and point out their mistake, I suppose.

 And the last question.  In your letter to your fans which
is published somewhere on the Web you mentioned that you were
writing a book at the moment.  Was it Memory or is there
another book coming?

	The new book, which I have this summer turned in to Baen
Books, will be titled KOMARR.  It's the direct sequel to MEMORY,
so I can't talk about it much without spoiling MEMORY for those
who haven't read it yet.  But I can say that it chronicles an
adventure of Miles's on, where else, Komarr, and except for
Miles has an all-new cast of characters.  Baen is planning
hardcover publication early next summer -- the exact pub date
hasn't been fixed yet, as they're still fooling with cover art
and some other things.

	The book I've just begun writing follows from Komarr, and
is only up to Chapter 3 so far.  About all I can say of it so
far is that Baen will publish it, and it's going to be a long one.

	Translation rights to MEMORY have been sold to my Russian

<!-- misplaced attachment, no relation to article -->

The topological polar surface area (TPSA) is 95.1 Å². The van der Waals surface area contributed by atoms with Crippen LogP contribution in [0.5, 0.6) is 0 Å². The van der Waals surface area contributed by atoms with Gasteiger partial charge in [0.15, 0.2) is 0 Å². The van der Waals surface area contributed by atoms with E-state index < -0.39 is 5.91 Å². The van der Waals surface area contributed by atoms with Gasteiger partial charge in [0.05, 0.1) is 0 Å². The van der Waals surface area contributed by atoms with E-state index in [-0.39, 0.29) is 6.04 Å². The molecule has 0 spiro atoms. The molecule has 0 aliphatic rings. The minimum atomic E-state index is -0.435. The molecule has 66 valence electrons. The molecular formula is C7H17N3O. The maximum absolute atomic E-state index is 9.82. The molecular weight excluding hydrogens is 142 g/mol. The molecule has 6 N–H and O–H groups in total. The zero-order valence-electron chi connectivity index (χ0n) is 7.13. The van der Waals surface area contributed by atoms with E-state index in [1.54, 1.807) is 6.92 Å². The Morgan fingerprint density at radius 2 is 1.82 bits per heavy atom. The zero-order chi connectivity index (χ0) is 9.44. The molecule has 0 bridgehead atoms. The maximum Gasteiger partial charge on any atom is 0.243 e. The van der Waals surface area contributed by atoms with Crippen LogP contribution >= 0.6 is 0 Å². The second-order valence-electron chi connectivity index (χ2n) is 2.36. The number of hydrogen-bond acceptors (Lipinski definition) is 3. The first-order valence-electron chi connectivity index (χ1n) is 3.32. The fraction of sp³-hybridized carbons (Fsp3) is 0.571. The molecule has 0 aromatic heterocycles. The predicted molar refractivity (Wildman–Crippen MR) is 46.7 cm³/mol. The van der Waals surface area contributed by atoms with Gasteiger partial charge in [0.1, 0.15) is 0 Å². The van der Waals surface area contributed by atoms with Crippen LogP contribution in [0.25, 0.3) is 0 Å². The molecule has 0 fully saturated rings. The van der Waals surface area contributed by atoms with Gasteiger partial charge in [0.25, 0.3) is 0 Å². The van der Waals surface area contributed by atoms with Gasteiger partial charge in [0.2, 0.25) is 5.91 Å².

publisher, by the way, so the book is in the pipeline over there.
Russian readers will have it soon.

 I would be extremely glad to receive your answer, but of
course it is impossible to answer everyone.  However, if you do
answer, I could  guarantee you to publish it on some popular
Russian literary web-sites. If you would so desire, of course.

	That's OK by me.

 Thank you very, very much for your books!  Most of all, for
Bothari, whom I judge to be one of the most powerful characters
ever created.

 P.S. Please, excuse my odd English.

	Your English is many orders of magnitude better than my
Russian, I assure you.

	Best regards, Lois.